From Award-winner Jack Cady comes a novel that is part murder-mystery, part classical tragedy, and part spiritual journey.
Set among the Cherokee of North Carolina in the 1950s, Inagehi is the story of a young woman who inherits a mountain and the mystery of her father’s death.
With themes as ancient as the existence of God and as modern as post-traumatic stress disorder, Inagehi answers that voice inside us all that asks how “it” all fits together. A work of uncommon power from a master craftsman.
Inagehi was a finalist for the Philip K. Dick Award.
“Cady has created a believable and resonant central character, and the Native Americans here are individuals, not stereotypes . . . Inagehi effects a taut blend of the mythical and emotional aspects of human life.”
“Inagehi evokes the Cherokee country of North Carolina, especially the forboding family mountain that Harriette Johnson [Named-By-Thunder] intends to reclaim as her legacy and heritage . . . This is Jack Cady at his best—powerful and haunting..”
“This story of one woman’s journey toward self, soul, and compassionate wisdom requires us to face primordial power in our own lives.”
—Patricia O’Connell Killen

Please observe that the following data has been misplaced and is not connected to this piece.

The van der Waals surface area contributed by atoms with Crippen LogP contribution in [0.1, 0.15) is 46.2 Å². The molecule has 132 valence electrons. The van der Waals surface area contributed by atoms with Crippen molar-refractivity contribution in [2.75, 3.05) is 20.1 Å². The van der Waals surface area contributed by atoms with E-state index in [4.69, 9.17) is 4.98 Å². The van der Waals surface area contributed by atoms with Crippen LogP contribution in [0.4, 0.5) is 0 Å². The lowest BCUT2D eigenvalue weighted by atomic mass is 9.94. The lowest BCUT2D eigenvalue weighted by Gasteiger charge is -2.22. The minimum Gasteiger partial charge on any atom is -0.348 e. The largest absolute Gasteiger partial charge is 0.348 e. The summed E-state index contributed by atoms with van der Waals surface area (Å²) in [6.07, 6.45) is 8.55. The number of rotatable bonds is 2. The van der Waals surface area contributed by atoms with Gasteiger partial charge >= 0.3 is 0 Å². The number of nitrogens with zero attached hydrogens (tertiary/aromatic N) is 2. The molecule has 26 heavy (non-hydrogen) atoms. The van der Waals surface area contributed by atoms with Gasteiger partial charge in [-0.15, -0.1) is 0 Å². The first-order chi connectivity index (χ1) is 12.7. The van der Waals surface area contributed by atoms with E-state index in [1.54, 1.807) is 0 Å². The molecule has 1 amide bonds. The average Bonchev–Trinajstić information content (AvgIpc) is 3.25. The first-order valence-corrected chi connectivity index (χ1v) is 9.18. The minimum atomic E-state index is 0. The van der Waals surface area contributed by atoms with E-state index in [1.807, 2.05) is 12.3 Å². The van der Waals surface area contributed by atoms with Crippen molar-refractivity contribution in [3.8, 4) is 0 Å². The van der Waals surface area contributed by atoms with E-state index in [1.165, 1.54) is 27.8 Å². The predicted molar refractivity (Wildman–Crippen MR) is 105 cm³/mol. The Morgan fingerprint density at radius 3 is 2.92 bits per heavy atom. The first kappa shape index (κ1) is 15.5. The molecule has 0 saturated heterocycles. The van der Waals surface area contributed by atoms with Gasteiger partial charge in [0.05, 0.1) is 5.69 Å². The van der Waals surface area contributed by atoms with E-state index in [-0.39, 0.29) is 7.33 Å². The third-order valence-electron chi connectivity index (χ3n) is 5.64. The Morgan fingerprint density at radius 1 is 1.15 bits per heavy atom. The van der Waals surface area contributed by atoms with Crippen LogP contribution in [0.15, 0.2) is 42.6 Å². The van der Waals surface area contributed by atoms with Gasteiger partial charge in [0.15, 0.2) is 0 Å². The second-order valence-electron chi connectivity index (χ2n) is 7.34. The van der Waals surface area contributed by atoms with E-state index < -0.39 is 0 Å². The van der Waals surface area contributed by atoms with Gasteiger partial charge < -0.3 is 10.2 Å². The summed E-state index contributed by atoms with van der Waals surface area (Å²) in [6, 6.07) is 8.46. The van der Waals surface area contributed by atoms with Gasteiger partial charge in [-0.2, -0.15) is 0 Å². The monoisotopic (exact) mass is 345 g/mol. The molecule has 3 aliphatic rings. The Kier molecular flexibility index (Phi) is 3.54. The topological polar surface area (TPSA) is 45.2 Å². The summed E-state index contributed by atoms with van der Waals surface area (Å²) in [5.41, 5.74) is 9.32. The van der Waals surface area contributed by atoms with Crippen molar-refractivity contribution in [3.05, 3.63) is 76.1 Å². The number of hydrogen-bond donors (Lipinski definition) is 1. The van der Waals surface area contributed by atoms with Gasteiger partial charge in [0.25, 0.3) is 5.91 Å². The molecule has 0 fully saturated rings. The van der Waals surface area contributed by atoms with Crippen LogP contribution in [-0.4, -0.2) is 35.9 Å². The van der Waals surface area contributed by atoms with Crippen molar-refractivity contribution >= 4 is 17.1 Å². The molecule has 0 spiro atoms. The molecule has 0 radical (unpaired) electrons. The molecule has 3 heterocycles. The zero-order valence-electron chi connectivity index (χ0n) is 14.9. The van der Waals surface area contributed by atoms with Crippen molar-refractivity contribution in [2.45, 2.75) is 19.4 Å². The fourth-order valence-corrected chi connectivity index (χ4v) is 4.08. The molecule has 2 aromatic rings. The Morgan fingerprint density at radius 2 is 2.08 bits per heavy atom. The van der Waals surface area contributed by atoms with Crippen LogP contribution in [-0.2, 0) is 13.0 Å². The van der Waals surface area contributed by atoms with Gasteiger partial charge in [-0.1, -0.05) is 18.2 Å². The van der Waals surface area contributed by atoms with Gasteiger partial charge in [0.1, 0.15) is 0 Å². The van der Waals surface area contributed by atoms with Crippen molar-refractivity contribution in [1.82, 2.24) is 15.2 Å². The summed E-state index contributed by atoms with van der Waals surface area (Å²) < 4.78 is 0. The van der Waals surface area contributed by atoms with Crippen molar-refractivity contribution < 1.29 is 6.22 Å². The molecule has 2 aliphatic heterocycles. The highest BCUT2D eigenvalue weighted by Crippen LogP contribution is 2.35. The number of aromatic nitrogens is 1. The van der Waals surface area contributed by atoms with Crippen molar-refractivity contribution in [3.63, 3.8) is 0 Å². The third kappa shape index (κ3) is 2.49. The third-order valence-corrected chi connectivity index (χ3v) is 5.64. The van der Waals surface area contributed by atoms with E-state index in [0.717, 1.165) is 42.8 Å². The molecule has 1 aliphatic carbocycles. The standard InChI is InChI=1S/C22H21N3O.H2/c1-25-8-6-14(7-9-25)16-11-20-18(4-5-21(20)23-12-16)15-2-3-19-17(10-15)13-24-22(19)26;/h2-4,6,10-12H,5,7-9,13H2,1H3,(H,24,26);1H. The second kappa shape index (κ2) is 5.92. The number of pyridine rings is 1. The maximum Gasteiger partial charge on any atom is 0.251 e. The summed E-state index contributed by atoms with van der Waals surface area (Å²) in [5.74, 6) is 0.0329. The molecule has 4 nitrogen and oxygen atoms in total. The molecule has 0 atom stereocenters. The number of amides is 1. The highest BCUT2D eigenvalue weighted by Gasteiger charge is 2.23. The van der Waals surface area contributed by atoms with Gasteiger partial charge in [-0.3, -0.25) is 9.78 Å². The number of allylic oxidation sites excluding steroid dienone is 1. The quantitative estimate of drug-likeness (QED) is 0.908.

“I do not know of any male writers who can write from a feminine point of view and pull it off so creatively and beautifully. Cady has also accurately prepresented the cultural tensions pulling at Native Americans, attempting to maintain their cultural and religioius identity while living as a minority in an aggresively ignorant, mostly uncaring, mostly racist Anglo culture.”
—Paul O. Ingram
ABOUT THE AUTHOR
Jack Cady won The Atlantic Monthly “First” award in 1965 for his story, “The Burning.” He continued writing and authored nearly a dozen novels, one book of critical analysis of American literature, and more than fifty short stories. Over the course of his literary career, he won the Iowa Prize for Short Fiction, the National Literary Anthology Award, the Washington State Governor’s Award, the Nebula Award, the Bram Stoker Award, and the World Fantasy Award.
Prior to a lengthy career in education, Jack worked as a tree high climber, a Coast Guard seaman, an auctioneer, and a long-distance truck driver. He held teaching positions at the University of Washington, Clarion College, Knox College, the University of Alaska at Sitka, and Pacific Lutheran University. He spent many years living in Port Townsend, Washington.